Thursday, February 28, 2013

To Understand the Macro, Study the Micro


You can't get your mind around $17Tril of national debt.  You can only try.  Make it the equivalent of something you do understand.  Say, a new Lexus LS.  Starts at $72K but you probably want some frills, so make it $80K.  The debt would be 212,500,000 new Lexus LSs.  At last year's production numbers, that would be more than 25,000 years of production.  See?  Told you.  You just can't make these numbers real.

But you can understand a new chair.  If you knew you could buy a nice chair for $400 but your local dealer wanted $1,450 for one in inventory, you probably wouldn't buy it.  If you did buy the more expensive one, a consequence would be that you wouldn't have as much money for the rest of the stuff you want to buy, assuming a finite budget.

Segue to the national debt.  If it matters to you, you might ask "How the heck did we get there?"  We can't quite explain it.  There are all kinds of anomalies, like missing and misappropriated funds in the many billions of dollars and programs that do absolutely nothing, plus the ordinary cost of running the gummint.  Too much, too much, too darn much.

But remember that chair?  

The VA maintains a Vets Center in Eugene, Oregon.  (Full disclosure: I receive excellent PTSD counseling there for which I am grateful.)  They are a microcosm of why we are in $17Tril in debt.

Three years ago the Clinic had a year-end budget surplus, something common to many gummint agencies.  Stim money, maybe;  I don't know.  True to the maxim, they had to "use it or lose it."  So what did they do with part of it?  They bought some chairs.  

18 chairs, to be exact.  Individual chairs, black leather and brass-button-tufted.  At a cost of $1,450 each.  

That's $26,100 of your tax money for new chairs at the Vets Center.  Since the gummint borrows about 42% of what it spends, that translates to borrowing about $11,382 to buy those chairs.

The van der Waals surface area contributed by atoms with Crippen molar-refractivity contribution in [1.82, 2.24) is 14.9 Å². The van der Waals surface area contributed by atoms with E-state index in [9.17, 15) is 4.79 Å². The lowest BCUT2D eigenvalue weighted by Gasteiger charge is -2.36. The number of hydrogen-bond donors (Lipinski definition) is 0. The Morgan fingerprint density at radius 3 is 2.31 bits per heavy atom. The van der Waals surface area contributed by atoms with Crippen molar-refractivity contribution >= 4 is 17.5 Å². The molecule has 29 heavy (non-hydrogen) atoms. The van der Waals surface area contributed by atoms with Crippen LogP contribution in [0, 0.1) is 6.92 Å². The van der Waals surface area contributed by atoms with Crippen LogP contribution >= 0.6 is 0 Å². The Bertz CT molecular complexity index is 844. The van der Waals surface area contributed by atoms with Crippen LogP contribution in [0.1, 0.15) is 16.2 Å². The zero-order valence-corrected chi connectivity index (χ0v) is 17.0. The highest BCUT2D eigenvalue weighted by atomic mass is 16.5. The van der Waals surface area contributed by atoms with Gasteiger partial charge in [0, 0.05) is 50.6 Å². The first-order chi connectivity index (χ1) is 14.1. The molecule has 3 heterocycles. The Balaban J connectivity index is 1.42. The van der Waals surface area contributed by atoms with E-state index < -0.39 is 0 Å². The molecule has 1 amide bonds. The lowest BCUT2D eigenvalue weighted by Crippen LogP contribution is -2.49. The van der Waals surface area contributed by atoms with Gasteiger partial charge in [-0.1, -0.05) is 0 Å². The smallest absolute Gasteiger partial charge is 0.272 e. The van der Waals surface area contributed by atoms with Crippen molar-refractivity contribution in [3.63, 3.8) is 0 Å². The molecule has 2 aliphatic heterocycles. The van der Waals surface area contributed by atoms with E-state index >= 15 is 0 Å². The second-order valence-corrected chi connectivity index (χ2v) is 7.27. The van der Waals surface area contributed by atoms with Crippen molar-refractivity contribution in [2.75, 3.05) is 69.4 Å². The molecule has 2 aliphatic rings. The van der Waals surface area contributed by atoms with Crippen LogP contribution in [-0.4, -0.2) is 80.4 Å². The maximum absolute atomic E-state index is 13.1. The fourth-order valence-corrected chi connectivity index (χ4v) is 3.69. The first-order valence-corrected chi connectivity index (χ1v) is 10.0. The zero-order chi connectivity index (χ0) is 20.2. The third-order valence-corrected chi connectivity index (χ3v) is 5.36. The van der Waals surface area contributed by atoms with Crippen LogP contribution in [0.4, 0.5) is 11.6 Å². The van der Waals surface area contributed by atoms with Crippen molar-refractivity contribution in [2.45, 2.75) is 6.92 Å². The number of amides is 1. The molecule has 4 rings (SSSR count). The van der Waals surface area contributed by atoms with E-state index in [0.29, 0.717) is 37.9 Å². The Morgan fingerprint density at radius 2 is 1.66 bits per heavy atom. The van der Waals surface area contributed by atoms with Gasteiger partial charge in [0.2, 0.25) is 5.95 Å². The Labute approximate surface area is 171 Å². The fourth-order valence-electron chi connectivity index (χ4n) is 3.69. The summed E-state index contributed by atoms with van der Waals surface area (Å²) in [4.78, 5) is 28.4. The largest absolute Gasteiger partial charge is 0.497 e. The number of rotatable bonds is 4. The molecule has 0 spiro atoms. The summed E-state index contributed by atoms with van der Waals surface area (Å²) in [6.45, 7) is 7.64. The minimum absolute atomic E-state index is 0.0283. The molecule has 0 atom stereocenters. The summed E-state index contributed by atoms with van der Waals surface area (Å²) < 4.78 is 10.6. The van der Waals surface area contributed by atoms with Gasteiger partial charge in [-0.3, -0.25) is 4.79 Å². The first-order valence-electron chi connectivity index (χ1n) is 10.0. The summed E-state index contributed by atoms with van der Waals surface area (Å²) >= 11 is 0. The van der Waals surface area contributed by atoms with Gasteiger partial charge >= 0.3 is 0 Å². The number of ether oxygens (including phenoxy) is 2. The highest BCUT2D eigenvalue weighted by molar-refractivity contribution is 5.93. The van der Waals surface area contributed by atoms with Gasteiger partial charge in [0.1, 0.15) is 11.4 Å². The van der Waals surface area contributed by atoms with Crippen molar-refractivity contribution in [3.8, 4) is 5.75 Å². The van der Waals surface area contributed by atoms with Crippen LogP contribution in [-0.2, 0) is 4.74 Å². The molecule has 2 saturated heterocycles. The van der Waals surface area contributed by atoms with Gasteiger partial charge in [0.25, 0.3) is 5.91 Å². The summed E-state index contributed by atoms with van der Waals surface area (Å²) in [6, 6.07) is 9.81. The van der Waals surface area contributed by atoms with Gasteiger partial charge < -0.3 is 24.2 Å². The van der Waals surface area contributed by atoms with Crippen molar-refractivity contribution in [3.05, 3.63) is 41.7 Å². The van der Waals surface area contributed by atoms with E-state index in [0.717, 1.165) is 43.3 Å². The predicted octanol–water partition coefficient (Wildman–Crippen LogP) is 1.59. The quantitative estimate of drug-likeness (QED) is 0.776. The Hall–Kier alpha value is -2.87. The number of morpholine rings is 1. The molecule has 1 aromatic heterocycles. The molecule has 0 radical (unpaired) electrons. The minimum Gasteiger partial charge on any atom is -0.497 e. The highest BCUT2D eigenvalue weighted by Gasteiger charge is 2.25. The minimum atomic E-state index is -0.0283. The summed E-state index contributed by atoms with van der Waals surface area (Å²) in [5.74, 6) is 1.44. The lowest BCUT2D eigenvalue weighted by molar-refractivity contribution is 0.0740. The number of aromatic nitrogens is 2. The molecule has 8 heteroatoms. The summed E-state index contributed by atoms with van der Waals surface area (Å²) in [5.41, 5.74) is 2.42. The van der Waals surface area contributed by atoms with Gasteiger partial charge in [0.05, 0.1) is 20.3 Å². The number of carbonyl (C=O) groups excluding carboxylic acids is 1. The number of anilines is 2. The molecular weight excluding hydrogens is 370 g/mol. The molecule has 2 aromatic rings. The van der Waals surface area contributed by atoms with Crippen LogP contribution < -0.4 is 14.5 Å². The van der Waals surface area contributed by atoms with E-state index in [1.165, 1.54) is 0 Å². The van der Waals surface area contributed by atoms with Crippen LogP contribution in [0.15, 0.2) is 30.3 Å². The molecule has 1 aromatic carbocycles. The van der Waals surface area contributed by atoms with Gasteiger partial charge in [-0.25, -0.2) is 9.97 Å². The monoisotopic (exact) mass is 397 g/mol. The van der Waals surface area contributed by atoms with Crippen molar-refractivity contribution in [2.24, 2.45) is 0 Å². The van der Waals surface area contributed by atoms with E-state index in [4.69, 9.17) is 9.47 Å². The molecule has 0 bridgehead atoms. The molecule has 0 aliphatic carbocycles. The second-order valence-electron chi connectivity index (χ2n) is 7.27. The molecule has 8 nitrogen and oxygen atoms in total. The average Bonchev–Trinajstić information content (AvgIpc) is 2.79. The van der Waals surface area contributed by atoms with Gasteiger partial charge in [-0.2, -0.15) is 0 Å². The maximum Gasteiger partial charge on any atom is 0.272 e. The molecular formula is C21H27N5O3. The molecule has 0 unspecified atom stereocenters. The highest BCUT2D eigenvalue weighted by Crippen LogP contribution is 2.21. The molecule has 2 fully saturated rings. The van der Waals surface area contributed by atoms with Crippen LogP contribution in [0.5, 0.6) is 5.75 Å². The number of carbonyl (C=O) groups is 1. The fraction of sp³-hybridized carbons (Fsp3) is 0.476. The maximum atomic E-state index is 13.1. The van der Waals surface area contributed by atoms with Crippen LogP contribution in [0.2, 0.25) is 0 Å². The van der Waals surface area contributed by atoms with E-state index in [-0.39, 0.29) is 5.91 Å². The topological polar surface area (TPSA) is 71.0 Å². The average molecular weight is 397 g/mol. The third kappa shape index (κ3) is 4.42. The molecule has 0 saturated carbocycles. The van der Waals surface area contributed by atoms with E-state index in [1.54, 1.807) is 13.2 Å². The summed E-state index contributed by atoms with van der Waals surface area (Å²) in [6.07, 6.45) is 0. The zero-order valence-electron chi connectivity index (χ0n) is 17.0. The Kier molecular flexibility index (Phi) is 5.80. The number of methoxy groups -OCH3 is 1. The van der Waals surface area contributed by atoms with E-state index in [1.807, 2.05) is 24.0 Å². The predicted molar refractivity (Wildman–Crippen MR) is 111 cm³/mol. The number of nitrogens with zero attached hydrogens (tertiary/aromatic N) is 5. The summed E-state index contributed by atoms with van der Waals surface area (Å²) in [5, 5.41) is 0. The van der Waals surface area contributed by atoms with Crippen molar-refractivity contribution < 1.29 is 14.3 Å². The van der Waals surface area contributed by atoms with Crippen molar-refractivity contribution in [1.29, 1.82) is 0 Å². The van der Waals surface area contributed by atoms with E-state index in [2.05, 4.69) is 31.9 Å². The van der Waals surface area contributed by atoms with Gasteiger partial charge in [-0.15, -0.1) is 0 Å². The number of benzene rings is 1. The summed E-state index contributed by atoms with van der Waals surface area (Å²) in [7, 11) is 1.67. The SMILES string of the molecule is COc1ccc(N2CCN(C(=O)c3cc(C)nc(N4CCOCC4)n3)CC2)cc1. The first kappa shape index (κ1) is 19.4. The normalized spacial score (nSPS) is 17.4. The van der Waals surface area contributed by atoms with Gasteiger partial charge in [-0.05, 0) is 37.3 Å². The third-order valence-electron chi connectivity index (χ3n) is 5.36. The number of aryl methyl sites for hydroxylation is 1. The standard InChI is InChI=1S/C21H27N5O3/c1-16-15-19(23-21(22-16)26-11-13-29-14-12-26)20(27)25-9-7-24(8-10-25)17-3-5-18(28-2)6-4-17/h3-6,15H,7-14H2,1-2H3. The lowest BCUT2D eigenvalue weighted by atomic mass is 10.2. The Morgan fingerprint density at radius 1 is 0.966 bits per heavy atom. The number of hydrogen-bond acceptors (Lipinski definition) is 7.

And where did the new chairs go?  Prior to their recent move, some of the chairs were in employee offices and some were in a group counseling room, where the chairs they replaced were shoved to the back of the room.  

In the new location, all of the new chairs are in employee offices.  Not for the employees to sit in, mind you.  They've already got nice desk chairs and besides, the new chairs are kind of uncomfortable and they don't have casters.  No, they're in those offices for clients like me to sit in when we visit.  None of the new chairs are in the new group counseling room.

And where did the old, but perfectly good, chairs go?  Here and there, I suppose.  Some remain.  Things can get lost in a move, y'know. 

One small office in one small city;  $26,100 for new chairs that they had to buy or reduce their next year's funding.  Now multiply that kind of waste and abuse by all the budget items in all our gummint offices and installations in the world plus all our aid and give-away programs.  It's a lot of money that we didn't have to spend.  Your money.

No, you really can't grasp $17Tril of debt.  That's the macro.  But you can understand spending money on chairs.  That's the micro.  Imagine that the macro is made of a gazillion overpriced chairs that you partly paid for and partly borrowed for.  If you can understand that, you're on the way to understanding the macro, and that's what this post is all about.  

No one is minding your money.

* * * * *

"What did the taxpayers get out of the Obama stimulus?  More debt.  That money wasn't just spent and wasted - it was borrowed, spent, and wasted."
--Paul Ryan

"The fact that we are here today to debate raising America's debt limit is a sign of leadership failure.  America has a debt problem and a failure of leadership.  Americans deserve better.  I, therefore, intend to oppose the effort to increase America's debt."
--Barack Obama

"You know those movies where the people in the audience are screaming, 'Don't go in that door!' because you know the killer is in there?  Well, it is the same thing with this debt.  We know how this ends."
--Marco Rubio


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